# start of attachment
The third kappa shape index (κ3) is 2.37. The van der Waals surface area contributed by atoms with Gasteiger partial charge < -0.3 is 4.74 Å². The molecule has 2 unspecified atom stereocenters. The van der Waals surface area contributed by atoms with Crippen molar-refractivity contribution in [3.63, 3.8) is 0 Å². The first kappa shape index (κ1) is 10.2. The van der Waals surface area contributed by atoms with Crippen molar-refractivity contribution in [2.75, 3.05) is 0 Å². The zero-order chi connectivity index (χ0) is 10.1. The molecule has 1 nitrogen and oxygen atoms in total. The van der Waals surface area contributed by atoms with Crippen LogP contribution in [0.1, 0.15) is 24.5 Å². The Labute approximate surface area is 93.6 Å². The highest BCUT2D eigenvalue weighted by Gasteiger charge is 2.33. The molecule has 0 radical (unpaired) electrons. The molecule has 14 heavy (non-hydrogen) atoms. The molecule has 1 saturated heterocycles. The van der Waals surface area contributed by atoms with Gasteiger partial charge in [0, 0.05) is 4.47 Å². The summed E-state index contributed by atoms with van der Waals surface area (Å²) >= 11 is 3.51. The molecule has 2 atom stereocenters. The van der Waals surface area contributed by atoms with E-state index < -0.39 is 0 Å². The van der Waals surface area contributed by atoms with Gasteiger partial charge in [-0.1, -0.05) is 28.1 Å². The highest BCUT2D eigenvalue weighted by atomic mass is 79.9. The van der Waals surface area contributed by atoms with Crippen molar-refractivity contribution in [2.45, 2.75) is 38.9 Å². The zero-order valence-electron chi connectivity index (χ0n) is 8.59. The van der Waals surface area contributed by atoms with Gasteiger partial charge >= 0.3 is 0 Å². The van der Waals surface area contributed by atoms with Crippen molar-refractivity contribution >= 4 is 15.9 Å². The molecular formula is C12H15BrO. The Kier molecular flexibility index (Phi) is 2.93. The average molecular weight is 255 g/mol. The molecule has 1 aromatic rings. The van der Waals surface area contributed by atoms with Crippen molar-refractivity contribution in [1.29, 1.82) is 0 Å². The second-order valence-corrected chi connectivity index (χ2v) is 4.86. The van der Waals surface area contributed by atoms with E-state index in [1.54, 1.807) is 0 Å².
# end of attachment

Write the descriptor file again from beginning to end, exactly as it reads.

The third kappa shape index (κ3) is 2.37. The van der Waals surface area contributed by atoms with Gasteiger partial charge < -0.3 is 4.74 Å². The molecule has 2 unspecified atom stereocenters. The van der Waals surface area contributed by atoms with Crippen molar-refractivity contribution in [3.63, 3.8) is 0 Å². The first kappa shape index (κ1) is 10.2. The van der Waals surface area contributed by atoms with Crippen molar-refractivity contribution in [2.75, 3.05) is 0 Å². The zero-order chi connectivity index (χ0) is 10.1. The molecule has 1 nitrogen and oxygen atoms in total. The van der Waals surface area contributed by atoms with Crippen LogP contribution in [0.1, 0.15) is 24.5 Å². The Labute approximate surface area is 93.6 Å². The highest BCUT2D eigenvalue weighted by Gasteiger charge is 2.33. The molecule has 0 radical (unpaired) electrons. The molecule has 14 heavy (non-hydrogen) atoms. The molecule has 1 saturated heterocycles. The van der Waals surface area contributed by atoms with Gasteiger partial charge in [0, 0.05) is 4.47 Å². The summed E-state index contributed by atoms with van der Waals surface area (Å²) >= 11 is 3.51. The molecule has 2 atom stereocenters. The van der Waals surface area contributed by atoms with E-state index < -0.39 is 0 Å². The van der Waals surface area contributed by atoms with Gasteiger partial charge in [-0.1, -0.05) is 28.1 Å². The highest BCUT2D eigenvalue weighted by atomic mass is 79.9. The van der Waals surface area contributed by atoms with Crippen molar-refractivity contribution in [2.45, 2.75) is 38.9 Å². The zero-order valence-electron chi connectivity index (χ0n) is 8.59. The van der Waals surface area contributed by atoms with Gasteiger partial charge >= 0.3 is 0 Å². The van der Waals surface area contributed by atoms with Crippen molar-refractivity contribution >= 4 is 15.9 Å². The molecular formula is C12H15BrO. The Kier molecular flexibility index (Phi) is 2.93. The average molecular weight is 255 g/mol. The molecule has 1 aromatic rings. The van der Waals surface area contributed by atoms with Crippen molar-refractivity contribution in [1.29, 1.82) is 0 Å². The second-order valence-corrected chi connectivity index (χ2v) is 4.86. The van der Waals surface area contributed by atoms with E-state index in [1.54, 1.807) is 0 Å².